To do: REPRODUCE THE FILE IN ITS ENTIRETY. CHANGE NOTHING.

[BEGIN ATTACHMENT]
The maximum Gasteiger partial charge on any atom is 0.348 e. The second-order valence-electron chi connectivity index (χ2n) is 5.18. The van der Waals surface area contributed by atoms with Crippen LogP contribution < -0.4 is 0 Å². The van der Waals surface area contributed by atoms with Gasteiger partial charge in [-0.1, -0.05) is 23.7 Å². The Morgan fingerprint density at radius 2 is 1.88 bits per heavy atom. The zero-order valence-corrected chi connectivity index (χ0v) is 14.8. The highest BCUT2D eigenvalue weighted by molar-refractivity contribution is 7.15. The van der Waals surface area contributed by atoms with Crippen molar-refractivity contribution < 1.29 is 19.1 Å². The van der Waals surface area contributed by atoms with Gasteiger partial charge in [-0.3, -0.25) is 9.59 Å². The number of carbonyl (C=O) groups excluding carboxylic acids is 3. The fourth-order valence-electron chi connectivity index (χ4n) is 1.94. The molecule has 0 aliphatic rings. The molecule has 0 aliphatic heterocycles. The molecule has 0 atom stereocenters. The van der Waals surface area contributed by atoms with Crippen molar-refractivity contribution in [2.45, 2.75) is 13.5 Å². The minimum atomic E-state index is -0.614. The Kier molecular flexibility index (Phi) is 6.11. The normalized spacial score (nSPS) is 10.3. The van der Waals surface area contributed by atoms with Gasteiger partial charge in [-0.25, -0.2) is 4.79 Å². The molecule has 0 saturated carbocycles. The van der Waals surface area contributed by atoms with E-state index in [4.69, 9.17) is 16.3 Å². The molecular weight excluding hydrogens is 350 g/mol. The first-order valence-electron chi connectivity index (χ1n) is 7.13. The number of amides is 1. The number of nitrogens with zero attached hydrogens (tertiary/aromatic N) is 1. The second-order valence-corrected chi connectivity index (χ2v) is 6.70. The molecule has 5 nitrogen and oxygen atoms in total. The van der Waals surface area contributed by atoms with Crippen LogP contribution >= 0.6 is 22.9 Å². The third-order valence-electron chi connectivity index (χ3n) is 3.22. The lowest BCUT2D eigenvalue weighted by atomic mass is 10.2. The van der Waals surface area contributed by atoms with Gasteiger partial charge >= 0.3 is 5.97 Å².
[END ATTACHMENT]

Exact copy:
The maximum Gasteiger partial charge on any atom is 0.348 e. The second-order valence-electron chi connectivity index (χ2n) is 5.18. The van der Waals surface area contributed by atoms with Crippen LogP contribution < -0.4 is 0 Å². The van der Waals surface area contributed by atoms with Gasteiger partial charge in [-0.1, -0.05) is 23.7 Å². The Morgan fingerprint density at radius 2 is 1.88 bits per heavy atom. The zero-order valence-corrected chi connectivity index (χ0v) is 14.8. The highest BCUT2D eigenvalue weighted by molar-refractivity contribution is 7.15. The van der Waals surface area contributed by atoms with Crippen molar-refractivity contribution < 1.29 is 19.1 Å². The van der Waals surface area contributed by atoms with Gasteiger partial charge in [-0.3, -0.25) is 9.59 Å². The number of carbonyl (C=O) groups excluding carboxylic acids is 3. The fourth-order valence-electron chi connectivity index (χ4n) is 1.94. The molecule has 0 aliphatic rings. The molecule has 0 aliphatic heterocycles. The molecule has 0 atom stereocenters. The van der Waals surface area contributed by atoms with Crippen molar-refractivity contribution in [2.45, 2.75) is 13.5 Å². The minimum atomic E-state index is -0.614. The Kier molecular flexibility index (Phi) is 6.11. The normalized spacial score (nSPS) is 10.3. The van der Waals surface area contributed by atoms with Gasteiger partial charge in [-0.25, -0.2) is 4.79 Å². The molecule has 0 saturated carbocycles. The van der Waals surface area contributed by atoms with E-state index in [4.69, 9.17) is 16.3 Å². The molecular weight excluding hydrogens is 350 g/mol. The first-order valence-electron chi connectivity index (χ1n) is 7.13. The number of amides is 1. The number of nitrogens with zero attached hydrogens (tertiary/aromatic N) is 1. The second-order valence-corrected chi connectivity index (χ2v) is 6.70. The molecule has 5 nitrogen and oxygen atoms in total. The van der Waals surface area contributed by atoms with Crippen LogP contribution >= 0.6 is 22.9 Å². The third-order valence-electron chi connectivity index (χ3n) is 3.22. The lowest BCUT2D eigenvalue weighted by atomic mass is 10.2. The van der Waals surface area contributed by atoms with Gasteiger partial charge >= 0.3 is 5.97 Å².